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Soviets, slamming Olympics door, charge US plotSkip to next paragraph
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The Soviet Union has slammed the door on participation in the 1984 Los Angeles Olympics and continues to argue that it is the injured party in the dispute, Monitor correspondent Gary Thatcher reports.
Marat Gramov, head of the Soviet Olympic Committee, called a press conference here to blame the Reagan administration and protest groups in Los Angeles for making it ''impossible'' for the Soviet Union to participate.
Mr. Gramov alleged that US government officials were working in concert with the Ban the Soviets Coalition in laying plans to ''terrorize'' and ''kidnap'' Soviet athletes. Further, he claimed there were plans to use ''psychotropic'' drugs to affect the mental balance of kidnapped Soviet athletes in an effort to secure their defections.
The decision not to participate is ''irrevocable,'' he added.
(Los Angeles Olympics chief Peter Ueberroth said Monday that the Soviets were ''serious about not participating.'' That Soviet athletes might be drugged at the games was ''an outrageous insult,'' he said.)
In a new charge, Gramov said the US had been unwilling to accommodate Soviet athletes because ''it wanted a victory (in the games) at any cost'' and wanted to cut down on the competition for Olympic medals.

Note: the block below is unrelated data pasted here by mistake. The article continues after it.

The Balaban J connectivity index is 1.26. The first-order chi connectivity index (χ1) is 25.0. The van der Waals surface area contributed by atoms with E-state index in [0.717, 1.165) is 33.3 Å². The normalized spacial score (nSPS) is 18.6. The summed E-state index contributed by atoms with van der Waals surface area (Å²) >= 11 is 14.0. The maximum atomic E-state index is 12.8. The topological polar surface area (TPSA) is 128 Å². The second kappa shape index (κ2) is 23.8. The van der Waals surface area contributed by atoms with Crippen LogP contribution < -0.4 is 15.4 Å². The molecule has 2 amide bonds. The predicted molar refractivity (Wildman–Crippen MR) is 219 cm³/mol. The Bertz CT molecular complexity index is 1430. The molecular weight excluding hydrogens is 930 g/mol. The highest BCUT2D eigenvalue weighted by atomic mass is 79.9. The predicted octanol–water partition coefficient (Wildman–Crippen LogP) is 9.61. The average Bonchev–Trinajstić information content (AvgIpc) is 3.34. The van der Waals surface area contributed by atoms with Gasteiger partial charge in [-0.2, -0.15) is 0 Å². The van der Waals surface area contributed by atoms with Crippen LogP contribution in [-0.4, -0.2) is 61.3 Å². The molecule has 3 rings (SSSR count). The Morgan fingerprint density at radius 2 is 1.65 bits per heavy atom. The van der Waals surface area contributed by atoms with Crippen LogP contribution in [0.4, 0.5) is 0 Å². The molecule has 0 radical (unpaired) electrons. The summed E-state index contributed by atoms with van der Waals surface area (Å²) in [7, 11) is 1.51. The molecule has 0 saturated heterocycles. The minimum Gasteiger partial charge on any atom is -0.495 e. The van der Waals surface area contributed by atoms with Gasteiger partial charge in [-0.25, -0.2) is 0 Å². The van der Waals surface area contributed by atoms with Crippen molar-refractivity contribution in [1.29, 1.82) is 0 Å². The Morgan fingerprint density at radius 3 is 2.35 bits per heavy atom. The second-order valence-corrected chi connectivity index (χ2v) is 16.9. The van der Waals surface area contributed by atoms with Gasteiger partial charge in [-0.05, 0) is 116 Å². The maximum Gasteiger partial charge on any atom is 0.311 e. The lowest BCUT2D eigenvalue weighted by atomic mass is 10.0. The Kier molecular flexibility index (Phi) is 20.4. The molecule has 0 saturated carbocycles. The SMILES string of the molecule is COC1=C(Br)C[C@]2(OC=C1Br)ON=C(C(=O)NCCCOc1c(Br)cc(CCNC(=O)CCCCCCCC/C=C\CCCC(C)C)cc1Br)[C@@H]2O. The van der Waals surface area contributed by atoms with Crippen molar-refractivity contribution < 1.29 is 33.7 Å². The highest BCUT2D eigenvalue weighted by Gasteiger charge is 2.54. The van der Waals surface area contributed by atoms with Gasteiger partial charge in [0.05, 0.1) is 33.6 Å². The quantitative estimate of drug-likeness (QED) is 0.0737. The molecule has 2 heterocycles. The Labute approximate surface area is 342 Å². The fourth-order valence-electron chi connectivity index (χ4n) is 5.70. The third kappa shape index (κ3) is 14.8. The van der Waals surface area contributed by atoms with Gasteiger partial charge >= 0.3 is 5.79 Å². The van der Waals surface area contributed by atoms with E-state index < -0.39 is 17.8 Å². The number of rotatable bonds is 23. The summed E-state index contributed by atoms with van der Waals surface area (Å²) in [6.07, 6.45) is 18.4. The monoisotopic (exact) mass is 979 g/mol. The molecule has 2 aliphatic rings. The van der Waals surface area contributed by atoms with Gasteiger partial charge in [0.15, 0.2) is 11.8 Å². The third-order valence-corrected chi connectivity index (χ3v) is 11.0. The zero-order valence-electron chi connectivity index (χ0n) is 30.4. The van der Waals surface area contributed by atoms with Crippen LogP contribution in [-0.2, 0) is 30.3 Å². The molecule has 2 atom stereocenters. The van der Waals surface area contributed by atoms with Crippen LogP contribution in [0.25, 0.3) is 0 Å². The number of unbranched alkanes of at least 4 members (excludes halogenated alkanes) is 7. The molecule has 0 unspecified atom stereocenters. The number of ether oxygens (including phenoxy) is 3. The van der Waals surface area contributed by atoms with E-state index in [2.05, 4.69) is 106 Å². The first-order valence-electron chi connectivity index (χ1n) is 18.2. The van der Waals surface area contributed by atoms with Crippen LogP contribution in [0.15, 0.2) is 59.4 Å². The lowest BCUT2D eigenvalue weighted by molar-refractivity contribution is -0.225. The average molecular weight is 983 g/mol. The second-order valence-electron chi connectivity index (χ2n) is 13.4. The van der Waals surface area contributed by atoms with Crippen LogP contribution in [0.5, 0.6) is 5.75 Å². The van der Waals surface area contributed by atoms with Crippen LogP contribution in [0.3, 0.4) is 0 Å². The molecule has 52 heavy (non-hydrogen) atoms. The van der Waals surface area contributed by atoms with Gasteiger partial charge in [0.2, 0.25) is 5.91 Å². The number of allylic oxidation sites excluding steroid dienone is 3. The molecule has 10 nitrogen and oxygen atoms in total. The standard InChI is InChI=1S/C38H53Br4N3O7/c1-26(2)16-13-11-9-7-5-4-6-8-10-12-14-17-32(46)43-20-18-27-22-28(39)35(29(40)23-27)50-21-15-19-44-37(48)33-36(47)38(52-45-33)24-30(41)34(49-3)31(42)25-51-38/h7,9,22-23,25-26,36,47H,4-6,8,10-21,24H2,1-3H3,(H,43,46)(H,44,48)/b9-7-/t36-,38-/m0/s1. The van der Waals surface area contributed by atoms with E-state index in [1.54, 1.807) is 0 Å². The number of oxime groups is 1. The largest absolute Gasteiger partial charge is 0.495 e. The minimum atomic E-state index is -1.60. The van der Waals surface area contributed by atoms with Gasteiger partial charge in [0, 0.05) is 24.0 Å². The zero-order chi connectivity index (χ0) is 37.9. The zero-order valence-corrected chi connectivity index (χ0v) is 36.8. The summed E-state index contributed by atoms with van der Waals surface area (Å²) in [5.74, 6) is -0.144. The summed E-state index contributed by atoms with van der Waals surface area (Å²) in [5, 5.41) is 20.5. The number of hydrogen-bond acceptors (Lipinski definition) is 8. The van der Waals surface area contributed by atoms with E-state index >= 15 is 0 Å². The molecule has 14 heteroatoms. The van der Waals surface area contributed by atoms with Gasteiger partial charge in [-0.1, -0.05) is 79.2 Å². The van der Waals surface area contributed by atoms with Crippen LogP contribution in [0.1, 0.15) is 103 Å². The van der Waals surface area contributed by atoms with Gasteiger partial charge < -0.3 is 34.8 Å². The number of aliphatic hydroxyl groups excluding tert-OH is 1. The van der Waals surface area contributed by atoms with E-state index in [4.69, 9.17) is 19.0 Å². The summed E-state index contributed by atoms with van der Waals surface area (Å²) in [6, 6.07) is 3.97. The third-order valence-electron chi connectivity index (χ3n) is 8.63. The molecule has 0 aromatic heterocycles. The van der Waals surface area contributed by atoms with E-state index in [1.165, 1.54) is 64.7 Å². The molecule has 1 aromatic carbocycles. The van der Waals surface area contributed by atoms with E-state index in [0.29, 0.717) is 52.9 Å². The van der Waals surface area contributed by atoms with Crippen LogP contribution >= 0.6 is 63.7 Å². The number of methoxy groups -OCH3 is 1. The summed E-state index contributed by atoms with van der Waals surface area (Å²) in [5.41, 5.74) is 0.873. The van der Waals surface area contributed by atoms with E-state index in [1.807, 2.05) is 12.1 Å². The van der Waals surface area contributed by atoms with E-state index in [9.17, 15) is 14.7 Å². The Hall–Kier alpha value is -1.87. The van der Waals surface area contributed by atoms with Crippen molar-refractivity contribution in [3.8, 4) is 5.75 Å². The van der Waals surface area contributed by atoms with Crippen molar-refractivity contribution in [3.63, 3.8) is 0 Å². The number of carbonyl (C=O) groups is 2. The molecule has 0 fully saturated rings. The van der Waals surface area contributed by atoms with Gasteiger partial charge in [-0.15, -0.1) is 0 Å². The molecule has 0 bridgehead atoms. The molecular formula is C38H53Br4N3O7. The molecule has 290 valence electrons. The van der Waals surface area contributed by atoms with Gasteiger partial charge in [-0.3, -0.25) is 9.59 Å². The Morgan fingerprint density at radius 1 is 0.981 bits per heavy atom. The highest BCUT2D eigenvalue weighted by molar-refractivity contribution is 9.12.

Gramov stressed that ''revenge'' for the United States-led boycott of the 1980 Moscow Olympics played no part in the decision to boycott this year's Olympic Games.
Moscow would not support any alternative games staged to compete with the Olympics, he said, nor was it advocating a ''boycott'' of the Los Angeles Games. (This was disputed by Mr. Ueberroth in Los Angeles, who said the Soviets were ''very actively . . . trying to influence the better part of the world not to participate.''
(Polish officials in Warsaw said the Soviet bloc will sponsor sports events in various nations as a substitute for participation in the Los Angeles games. The games, said one official, would not be held at the same time as the Olympics , since the Olympic Charter expressly forbids ''counter-games.'' Soviet-bloc officials, in a meeting last week, vetoed a ''counter-Olympics,'' a Polish sports journalist said.)